In 2016, Teen Vogue made media news with its shift from a glossy high fashion magazine aimed at teenage girls to a glossy high fashion magazine that covered feminism, social activism, identity, and politics. The change generated stories, and academic articles, with titles like “A Politics of Snap,” “Ok, Seriously,”and “How Teen Vogue Got Political” I followed the coverage, which ranged from condescending to celebratory, with a certain amount of envy. Teen Vogue would have appealed to past me in a way that Seventeen, Tiger Beat, and the like did not.
Analysts discussed the long-standing division between “ladymags” (a category that stretches from Good Housekeeping to Cosmopolitan, some of which are less ladylike than others) and the much smaller category of women’s magazines with a political bent, most notably Ms. But none of them, or at least none that I saw, noted that it wasn’t the first time that women’s magazines covered the news of the day in addition to their usual subjects.
In the years between the two world wars, American women’s magazines printed articles dealing with international issues. The Delineator, the magazine published by Butterick Patterns, published a report on Russia’s battalions of women soldiers in March, 1918. McCalls* in particular had a history of commissioning well-known women reporters to write pieces on international politics. The magazine’s editor, Otis L. Weise, sent muckraking journalist Ida Tarbell to interview Mussolini in 1927 and to report on conditions in Germany in the early 1930s. At much the same time, he sent journalist, novelist and labor activist Mary Heaton Vorse* to report on the Soviet Union.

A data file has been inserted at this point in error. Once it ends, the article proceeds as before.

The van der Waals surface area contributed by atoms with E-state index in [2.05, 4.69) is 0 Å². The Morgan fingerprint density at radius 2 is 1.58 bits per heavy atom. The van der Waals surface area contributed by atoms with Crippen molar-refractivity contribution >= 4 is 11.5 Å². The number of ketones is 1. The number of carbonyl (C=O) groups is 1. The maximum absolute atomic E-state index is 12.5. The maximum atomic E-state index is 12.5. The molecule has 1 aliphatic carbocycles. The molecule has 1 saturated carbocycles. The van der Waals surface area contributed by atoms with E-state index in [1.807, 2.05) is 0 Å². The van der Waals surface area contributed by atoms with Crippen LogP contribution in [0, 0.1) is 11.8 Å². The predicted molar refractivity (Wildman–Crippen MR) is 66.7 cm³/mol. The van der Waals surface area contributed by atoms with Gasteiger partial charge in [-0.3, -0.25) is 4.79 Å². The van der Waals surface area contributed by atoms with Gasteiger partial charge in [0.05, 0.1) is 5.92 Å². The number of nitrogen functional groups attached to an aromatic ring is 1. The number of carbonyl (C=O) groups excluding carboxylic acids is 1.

When the United States entered the war in 1941, American women’s magazines quickly looked for ways to make their content relevant for their readers in a time of national emergency. They went beyond their core subjects of fashion, homemaking, and romantic fiction to produce stories about topics such as dealing with war-time scarcity and rationing and the importance of women taking war-time jobs outside the home. McCall’s once again led the pack, hiring Sigrid Schultz to work as a war correspondent, with a view to reporting on the war from a woman’s perspective.
When the war ended, women were pushed out of their wartime jobs to make room for returning soldiers. (It is only fair to remember that many of them were willing to go.) Women’s magazines responded by returning to covering their readers’ traditional interests, minus the international news. I wonder if readers missed it.
*Also published by a pattern company.
**Coming soon to a blog post near you.